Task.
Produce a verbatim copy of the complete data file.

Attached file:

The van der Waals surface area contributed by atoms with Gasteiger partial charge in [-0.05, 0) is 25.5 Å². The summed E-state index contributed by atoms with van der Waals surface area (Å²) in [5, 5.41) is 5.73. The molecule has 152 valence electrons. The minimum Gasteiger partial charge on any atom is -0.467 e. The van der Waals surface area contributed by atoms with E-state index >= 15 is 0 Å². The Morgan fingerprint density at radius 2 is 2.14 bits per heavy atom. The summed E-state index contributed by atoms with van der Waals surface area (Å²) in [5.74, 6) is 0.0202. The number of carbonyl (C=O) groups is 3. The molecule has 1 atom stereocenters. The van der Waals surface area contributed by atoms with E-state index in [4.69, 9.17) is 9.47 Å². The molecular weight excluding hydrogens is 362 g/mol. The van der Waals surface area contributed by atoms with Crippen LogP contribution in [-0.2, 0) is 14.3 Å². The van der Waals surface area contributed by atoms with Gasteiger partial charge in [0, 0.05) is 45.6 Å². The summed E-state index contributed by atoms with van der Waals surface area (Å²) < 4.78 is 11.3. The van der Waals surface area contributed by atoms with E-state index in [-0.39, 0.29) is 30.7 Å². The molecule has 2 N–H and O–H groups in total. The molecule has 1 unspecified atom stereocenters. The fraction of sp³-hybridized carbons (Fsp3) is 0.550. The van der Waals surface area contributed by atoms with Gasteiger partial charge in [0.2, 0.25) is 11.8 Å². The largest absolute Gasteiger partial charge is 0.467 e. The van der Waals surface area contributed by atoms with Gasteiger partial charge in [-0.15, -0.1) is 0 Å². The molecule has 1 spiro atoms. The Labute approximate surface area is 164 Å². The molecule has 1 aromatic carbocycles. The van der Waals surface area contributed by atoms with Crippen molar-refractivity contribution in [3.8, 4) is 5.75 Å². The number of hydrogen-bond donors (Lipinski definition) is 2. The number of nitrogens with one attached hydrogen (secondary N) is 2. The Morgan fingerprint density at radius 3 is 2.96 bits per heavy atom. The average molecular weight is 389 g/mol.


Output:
The van der Waals surface area contributed by atoms with Gasteiger partial charge in [-0.05, 0) is 25.5 Å². The summed E-state index contributed by atoms with van der Waals surface area (Å²) in [5, 5.41) is 5.73. The molecule has 152 valence electrons. The minimum Gasteiger partial charge on any atom is -0.467 e. The van der Waals surface area contributed by atoms with E-state index >= 15 is 0 Å². The Morgan fingerprint density at radius 2 is 2.14 bits per heavy atom. The summed E-state index contributed by atoms with van der Waals surface area (Å²) in [5.74, 6) is 0.0202. The number of carbonyl (C=O) groups is 3. The molecule has 1 atom stereocenters. The van der Waals surface area contributed by atoms with E-state index in [4.69, 9.17) is 9.47 Å². The molecular weight excluding hydrogens is 362 g/mol. The van der Waals surface area contributed by atoms with Crippen LogP contribution in [-0.2, 0) is 14.3 Å². The van der Waals surface area contributed by atoms with Gasteiger partial charge in [0, 0.05) is 45.6 Å². The summed E-state index contributed by atoms with van der Waals surface area (Å²) < 4.78 is 11.3. The van der Waals surface area contributed by atoms with E-state index in [-0.39, 0.29) is 30.7 Å². The molecule has 2 N–H and O–H groups in total. The molecule has 1 unspecified atom stereocenters. The fraction of sp³-hybridized carbons (Fsp3) is 0.550. The van der Waals surface area contributed by atoms with Gasteiger partial charge in [0.2, 0.25) is 11.8 Å². The largest absolute Gasteiger partial charge is 0.467 e. The van der Waals surface area contributed by atoms with Gasteiger partial charge in [-0.15, -0.1) is 0 Å². The molecule has 1 spiro atoms. The Labute approximate surface area is 164 Å². The molecule has 1 aromatic carbocycles. The van der Waals surface area contributed by atoms with Crippen molar-refractivity contribution in [3.8, 4) is 5.75 Å². The number of hydrogen-bond donors (Lipinski definition) is 2. The number of nitrogens with one attached hydrogen (secondary N) is 2. The Morgan fingerprint density at radius 3 is 2.96 bits per heavy atom. The average molecular weight is 389 g/mol.